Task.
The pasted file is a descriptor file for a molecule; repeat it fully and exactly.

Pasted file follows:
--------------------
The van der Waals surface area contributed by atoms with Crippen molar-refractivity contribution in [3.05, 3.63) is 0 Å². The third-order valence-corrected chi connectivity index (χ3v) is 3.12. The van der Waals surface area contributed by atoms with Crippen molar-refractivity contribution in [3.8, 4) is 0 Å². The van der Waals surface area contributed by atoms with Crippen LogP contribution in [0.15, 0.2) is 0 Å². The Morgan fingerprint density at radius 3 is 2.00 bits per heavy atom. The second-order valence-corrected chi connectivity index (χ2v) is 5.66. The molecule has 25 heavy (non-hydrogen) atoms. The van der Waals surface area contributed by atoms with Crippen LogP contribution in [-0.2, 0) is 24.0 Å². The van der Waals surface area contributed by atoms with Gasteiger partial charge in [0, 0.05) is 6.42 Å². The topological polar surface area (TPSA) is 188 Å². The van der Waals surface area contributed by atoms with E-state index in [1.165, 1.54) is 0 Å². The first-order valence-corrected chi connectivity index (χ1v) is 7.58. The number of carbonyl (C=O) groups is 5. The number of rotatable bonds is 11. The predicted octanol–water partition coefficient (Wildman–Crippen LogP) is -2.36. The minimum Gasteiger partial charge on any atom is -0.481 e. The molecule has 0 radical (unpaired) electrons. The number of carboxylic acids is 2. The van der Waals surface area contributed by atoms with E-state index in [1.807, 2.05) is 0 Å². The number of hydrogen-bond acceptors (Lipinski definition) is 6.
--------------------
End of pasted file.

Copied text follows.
The van der Waals surface area contributed by atoms with Crippen molar-refractivity contribution in [3.05, 3.63) is 0 Å². The third-order valence-corrected chi connectivity index (χ3v) is 3.12. The van der Waals surface area contributed by atoms with Crippen molar-refractivity contribution in [3.8, 4) is 0 Å². The van der Waals surface area contributed by atoms with Crippen LogP contribution in [0.15, 0.2) is 0 Å². The Morgan fingerprint density at radius 3 is 2.00 bits per heavy atom. The second-order valence-corrected chi connectivity index (χ2v) is 5.66. The molecule has 25 heavy (non-hydrogen) atoms. The van der Waals surface area contributed by atoms with Crippen LogP contribution in [-0.2, 0) is 24.0 Å². The van der Waals surface area contributed by atoms with Gasteiger partial charge in [0, 0.05) is 6.42 Å². The topological polar surface area (TPSA) is 188 Å². The van der Waals surface area contributed by atoms with E-state index in [1.165, 1.54) is 0 Å². The first-order valence-corrected chi connectivity index (χ1v) is 7.58. The number of carbonyl (C=O) groups is 5. The number of rotatable bonds is 11. The predicted octanol–water partition coefficient (Wildman–Crippen LogP) is -2.36. The minimum Gasteiger partial charge on any atom is -0.481 e. The molecule has 0 radical (unpaired) electrons. The number of carboxylic acids is 2. The van der Waals surface area contributed by atoms with E-state index in [1.807, 2.05) is 0 Å². The number of hydrogen-bond acceptors (Lipinski definition) is 6.